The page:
ReplyDelete
  4. "...how charmed would they be when they found out about children’s coffins floating in the same creek they planned to canoe on?" Nice contrast--the idyllic town and children's coffins where they shouldn't be. Nice post--I can now picture it from your eyes, HS :-)

    "W" = Willow :-)

    ReplyDelete
  5. Scenic description is my weak spot. I struggle with how to do it too. Thanks for your input all and thanks Teresa for willow. :)

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  6. The charm of the rebuild and then the floating coffins - that's a guaranteed attention grabber. Great descriptions.

    ReplyDelete
  7. Love the mix of description and his views and emotions of the town. Very well done.

    ReplyDelete
  8. I stand with the masses, children's coffins -- very emotion invoking!! Great 8, as always!

    ReplyDelete
  9. Great visuals that lead easily into several emotions--really nice job. You've got a strong idea of what you want from this story. I like that and I like the story!

    PS--my inner editor won't let me leave without mentioning that 'obsessed' and 'ate away at them' are awfully similar in meaning. Minor but maybe something to think about tweaking.

    ReplyDelete
  10. Love the descriptions in this snippet. The emotions rang through. 'Children's coffins'-- chilling!!

    ReplyDelete
  11. Thanks for your comments all and I will be slowly making my rounds while preparing Easter dinner. And thanks for pointing that out Owllady.

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  12. Just enough original description to make it leap from the page without being overwhelming. Well done!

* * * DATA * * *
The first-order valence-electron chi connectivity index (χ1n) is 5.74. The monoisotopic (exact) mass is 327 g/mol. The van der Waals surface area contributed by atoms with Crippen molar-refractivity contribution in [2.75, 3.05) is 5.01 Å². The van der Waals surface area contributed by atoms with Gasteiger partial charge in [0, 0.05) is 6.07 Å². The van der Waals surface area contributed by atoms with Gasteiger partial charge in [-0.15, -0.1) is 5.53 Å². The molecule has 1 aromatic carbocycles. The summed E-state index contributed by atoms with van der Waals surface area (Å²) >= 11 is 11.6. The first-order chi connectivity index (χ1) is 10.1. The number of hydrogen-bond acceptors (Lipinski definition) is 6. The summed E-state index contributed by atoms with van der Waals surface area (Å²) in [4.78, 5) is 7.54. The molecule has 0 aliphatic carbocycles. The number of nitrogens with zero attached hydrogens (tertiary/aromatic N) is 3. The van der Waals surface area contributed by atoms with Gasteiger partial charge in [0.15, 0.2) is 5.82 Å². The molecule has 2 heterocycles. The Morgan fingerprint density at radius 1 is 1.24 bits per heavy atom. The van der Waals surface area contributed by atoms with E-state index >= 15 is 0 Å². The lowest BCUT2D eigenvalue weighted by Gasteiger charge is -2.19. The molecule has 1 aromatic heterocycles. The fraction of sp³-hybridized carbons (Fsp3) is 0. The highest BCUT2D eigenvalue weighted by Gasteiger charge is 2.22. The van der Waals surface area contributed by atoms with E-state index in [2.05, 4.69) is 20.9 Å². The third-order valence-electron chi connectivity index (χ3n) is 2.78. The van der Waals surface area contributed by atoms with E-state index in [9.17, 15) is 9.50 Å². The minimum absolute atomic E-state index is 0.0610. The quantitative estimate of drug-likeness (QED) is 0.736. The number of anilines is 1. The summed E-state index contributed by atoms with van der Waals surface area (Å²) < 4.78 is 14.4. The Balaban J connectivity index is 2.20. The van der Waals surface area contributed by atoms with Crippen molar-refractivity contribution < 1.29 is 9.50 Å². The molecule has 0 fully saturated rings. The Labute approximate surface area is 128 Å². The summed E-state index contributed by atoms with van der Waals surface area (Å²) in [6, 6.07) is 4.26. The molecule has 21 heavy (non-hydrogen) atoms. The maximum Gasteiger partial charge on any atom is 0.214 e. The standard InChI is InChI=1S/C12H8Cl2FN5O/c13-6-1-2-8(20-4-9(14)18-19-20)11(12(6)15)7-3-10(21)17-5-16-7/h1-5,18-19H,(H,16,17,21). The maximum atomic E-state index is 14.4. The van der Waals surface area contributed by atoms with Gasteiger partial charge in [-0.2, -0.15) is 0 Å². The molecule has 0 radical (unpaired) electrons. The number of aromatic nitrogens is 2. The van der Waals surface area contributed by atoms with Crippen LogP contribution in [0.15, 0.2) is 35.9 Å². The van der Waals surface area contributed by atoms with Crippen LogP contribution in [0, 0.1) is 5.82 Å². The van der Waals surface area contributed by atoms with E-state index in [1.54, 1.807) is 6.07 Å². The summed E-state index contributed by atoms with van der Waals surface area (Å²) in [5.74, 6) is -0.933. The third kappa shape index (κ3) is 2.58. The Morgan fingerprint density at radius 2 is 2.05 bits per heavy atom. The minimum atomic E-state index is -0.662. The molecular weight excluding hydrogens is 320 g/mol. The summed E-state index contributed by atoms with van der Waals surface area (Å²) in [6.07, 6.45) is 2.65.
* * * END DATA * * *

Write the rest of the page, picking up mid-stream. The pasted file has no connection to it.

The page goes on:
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  13. Great scene description! Very nice! I want more!

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  14. This story is so very chilling and highly intriguing. I wonder if there's something more going on though...the description of the town and the effect the murders will have on it was excellent. Terrific snippet as always!

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  15. I love the description of the quaint town, which sounds so lovely until the mention of the children's coffins. Then it suddenly becomes chilling and macabre. Nice job :)

    ReplyDelete
  16. Wow! be careful what you wish for!

    The mention of the children's coffins is chilling . . .

    ReplyDelete
  17. Good visual of a quaint town - and then the shock effect of the mention of children's coffins.

    ReplyDelete
  18. You've created a wonderful scene here. My blood ran cold at mention of the children's coffins. Thanks for sharing.

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  19. The mention of children's coffins made me feel a little uncomfortable.

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  20. yeah...don't think I'd want a Pulitzer at that type of cost, sadly. :(

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  21. Poor Dave, he certainly didn't want his big story to be this either.

    I appreciate all your responses and taking time on Easter Sunday to comment.

    ReplyDelete
  22. Great description of the town; I could really picture it.

    I'm struggling with tomorrow's B as well - Ernest Hemingway, Fact-checking, Monkeys, Publishing, hero's Quest (okay, that one may be cheating), Russian literature, and Unicorns. :D

    ReplyDelete
  23. HS - I love the mood you've built here. Edgy and intriguing.
    Smiles
    Steph

    ReplyDelete

Anyone can comment. You don't need to jump through hoops or be a member of anything. Nice huh?